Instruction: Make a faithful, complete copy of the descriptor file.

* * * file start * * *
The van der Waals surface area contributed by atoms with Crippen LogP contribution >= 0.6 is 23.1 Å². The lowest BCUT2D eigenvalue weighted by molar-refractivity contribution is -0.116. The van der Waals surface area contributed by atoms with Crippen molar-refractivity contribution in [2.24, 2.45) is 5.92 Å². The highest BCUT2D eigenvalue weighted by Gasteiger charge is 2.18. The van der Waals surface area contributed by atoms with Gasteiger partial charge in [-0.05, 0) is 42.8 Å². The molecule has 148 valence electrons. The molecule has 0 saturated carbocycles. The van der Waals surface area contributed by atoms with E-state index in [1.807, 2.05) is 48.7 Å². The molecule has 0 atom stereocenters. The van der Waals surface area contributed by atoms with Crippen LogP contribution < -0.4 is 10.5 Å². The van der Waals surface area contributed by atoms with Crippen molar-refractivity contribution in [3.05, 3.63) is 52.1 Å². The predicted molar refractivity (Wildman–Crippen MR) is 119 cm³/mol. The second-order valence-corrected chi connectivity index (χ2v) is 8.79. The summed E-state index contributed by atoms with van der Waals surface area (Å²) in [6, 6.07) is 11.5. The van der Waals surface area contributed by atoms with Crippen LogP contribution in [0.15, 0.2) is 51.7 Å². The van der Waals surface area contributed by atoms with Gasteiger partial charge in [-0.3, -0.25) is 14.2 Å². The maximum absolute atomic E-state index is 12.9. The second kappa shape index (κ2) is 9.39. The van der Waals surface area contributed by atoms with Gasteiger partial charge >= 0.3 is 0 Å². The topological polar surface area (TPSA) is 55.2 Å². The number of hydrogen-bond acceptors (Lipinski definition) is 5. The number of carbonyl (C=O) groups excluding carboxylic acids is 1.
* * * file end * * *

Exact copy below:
The van der Waals surface area contributed by atoms with Crippen LogP contribution >= 0.6 is 23.1 Å². The lowest BCUT2D eigenvalue weighted by molar-refractivity contribution is -0.116. The van der Waals surface area contributed by atoms with Crippen molar-refractivity contribution in [2.24, 2.45) is 5.92 Å². The highest BCUT2D eigenvalue weighted by Gasteiger charge is 2.18. The van der Waals surface area contributed by atoms with Gasteiger partial charge in [-0.05, 0) is 42.8 Å². The molecule has 148 valence electrons. The molecule has 0 saturated carbocycles. The van der Waals surface area contributed by atoms with E-state index in [1.807, 2.05) is 48.7 Å². The molecule has 0 atom stereocenters. The van der Waals surface area contributed by atoms with Crippen LogP contribution < -0.4 is 10.5 Å². The van der Waals surface area contributed by atoms with Crippen molar-refractivity contribution in [3.05, 3.63) is 52.1 Å². The predicted molar refractivity (Wildman–Crippen MR) is 119 cm³/mol. The second-order valence-corrected chi connectivity index (χ2v) is 8.79. The summed E-state index contributed by atoms with van der Waals surface area (Å²) in [6, 6.07) is 11.5. The van der Waals surface area contributed by atoms with Crippen LogP contribution in [0.15, 0.2) is 51.7 Å². The van der Waals surface area contributed by atoms with Gasteiger partial charge in [-0.3, -0.25) is 14.2 Å². The maximum absolute atomic E-state index is 12.9. The second kappa shape index (κ2) is 9.39. The van der Waals surface area contributed by atoms with Gasteiger partial charge >= 0.3 is 0 Å². The topological polar surface area (TPSA) is 55.2 Å². The number of hydrogen-bond acceptors (Lipinski definition) is 5. The number of carbonyl (C=O) groups excluding carboxylic acids is 1.